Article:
2014 Listen Learn

Accelerate Learning Inc: STEMscopes

2014 Winner for Listen & Learn Award
About Listen & Learn Award

Responds quickly to reported problems, employs a successful feedback mechanism for users and incorporates pilots and user feedback in product or initiative development.

Provide an overview of the project, practice or product that your video represents, and how your work encompasses the principles and ideals of the award that you're applying for.

Accelerate Learning Inc employs four key practices designed to help solicit and integrate teacher and administrator feedback. The first and most core practice is that we work with science teachers, specialists, and curriculum coaches to write all of the lessons in all of our curricula.

Our second practice is to get curriculum into the hands of current teachers and gather their feedback. For example, we piloted our K-12 NGSS units in each of the NGSS adopting states. We also are working closely with PreK teachers in Waco ISD this year to pilot our PreK professional development and Early Explorer curriculum. This pilot includes 51 teachers, whom we are interviewing and observing to gather data for the development team; in fact, lessons we’ve learned in the pilot already have been incorporated into the curriculum and training sessions.

Our third practice is to make it easy for users to provide feedback on an ongoing basis through an embedded feedback button. We receive an average 250 per week, respond within 24 hours, and log all of the feedback. Teachers also can talk to a real person, right away, and an average of 400 do call us every week. Users often hang up the phone with a solution to their problem, or receive a solution or answer within 24 hours.

Our fourth practice includes working with researchers at Rice University to understand how teachers use and want to use our resources. For example, the Rice University research team won a National Science Foundation grant this past summer to gather teacher feedback that will help us improve the teacher dashboard. Participating teachers are the linchpin to the entire effort—providing initial feedback, and then testing the feasibility and usability of any changes made to the teacher dashboard.

Explain the long-lasting impact of what you've presented in this video, and provide any qualitative or quantitative data that supports this impact.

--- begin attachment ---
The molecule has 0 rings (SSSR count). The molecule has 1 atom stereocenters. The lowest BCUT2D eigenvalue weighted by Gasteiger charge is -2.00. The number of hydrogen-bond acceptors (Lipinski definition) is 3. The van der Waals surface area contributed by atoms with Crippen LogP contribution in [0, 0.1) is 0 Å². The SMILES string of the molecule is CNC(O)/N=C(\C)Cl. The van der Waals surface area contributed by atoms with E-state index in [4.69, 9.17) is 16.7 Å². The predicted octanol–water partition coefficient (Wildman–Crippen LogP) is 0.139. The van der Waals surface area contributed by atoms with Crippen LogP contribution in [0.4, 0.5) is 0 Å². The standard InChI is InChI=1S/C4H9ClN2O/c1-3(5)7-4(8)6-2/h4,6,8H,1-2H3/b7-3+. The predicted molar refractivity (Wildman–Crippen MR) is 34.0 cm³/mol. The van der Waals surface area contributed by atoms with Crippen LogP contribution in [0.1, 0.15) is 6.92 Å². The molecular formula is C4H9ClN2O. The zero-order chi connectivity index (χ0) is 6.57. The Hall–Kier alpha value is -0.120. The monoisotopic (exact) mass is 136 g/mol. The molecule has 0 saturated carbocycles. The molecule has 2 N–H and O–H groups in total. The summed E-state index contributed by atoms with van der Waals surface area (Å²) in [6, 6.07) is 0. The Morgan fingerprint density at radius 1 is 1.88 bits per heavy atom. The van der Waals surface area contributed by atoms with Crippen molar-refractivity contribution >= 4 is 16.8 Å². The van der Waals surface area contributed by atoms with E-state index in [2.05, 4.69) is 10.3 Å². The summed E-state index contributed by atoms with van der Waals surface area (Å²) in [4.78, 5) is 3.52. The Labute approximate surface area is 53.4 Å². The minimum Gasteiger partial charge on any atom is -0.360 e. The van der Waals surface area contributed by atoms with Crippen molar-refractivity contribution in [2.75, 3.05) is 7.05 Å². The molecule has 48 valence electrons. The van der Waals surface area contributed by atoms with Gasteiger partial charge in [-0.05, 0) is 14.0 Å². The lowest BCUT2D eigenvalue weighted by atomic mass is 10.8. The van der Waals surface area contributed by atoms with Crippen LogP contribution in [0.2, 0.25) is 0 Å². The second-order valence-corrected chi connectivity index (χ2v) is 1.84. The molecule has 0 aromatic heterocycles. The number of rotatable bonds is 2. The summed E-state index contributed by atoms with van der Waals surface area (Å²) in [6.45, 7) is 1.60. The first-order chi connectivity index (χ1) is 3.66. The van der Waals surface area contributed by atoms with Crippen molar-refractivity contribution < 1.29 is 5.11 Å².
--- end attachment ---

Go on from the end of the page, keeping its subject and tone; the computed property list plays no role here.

There are two key ways to measure the impact of the work we do listening to and learning from our teachers and administrators. One measure is the incredible growth we’ve had: in four years, STEMscopes went from a resource used primarily by elementary school science teachers in the Houston, Texas area, to a comprehensive PreK-12 science curriculum utilized by over 60,000 teachers and 1.5 million students all over the country. This growth only was possible because we worked with teachers to build a digital tool that meets their daily planning, instructional, and assessment needs.

Another and more important measure is that students whose teachers use the STEMscopes curriculum to teach science perform better on state science assessments than their comparable peers in classrooms that use other resources. Working with Rice University researchers, we’ve learned, for example, that across 634 public school districts in Texas, 5th graders in districts that had adopted STEMscopes outperformed their peers in districts without STEMscopes with passing rates that were, on average, 3.8 points higher. What’s more, across these 634 districts, STEMscopes particularly helped low income students, African American students, Latino students, and English language learners achieve higher district-level pass rates when compared to districts using other resources to teach science. More recently, the Rice University research team produced similar findings for 8th grade science students across more than 1,000 school districts in Texas during the 2013-2014 school year. Finally, the researchers also have uncovered positive findings at the student level, controlling for demographic differences in quasi-experimental settings.

We’re very happy that each year, more and more teachers look to us to help them plan and teach science, but we’re really excited that their hard work and our support is resulting in more science learning.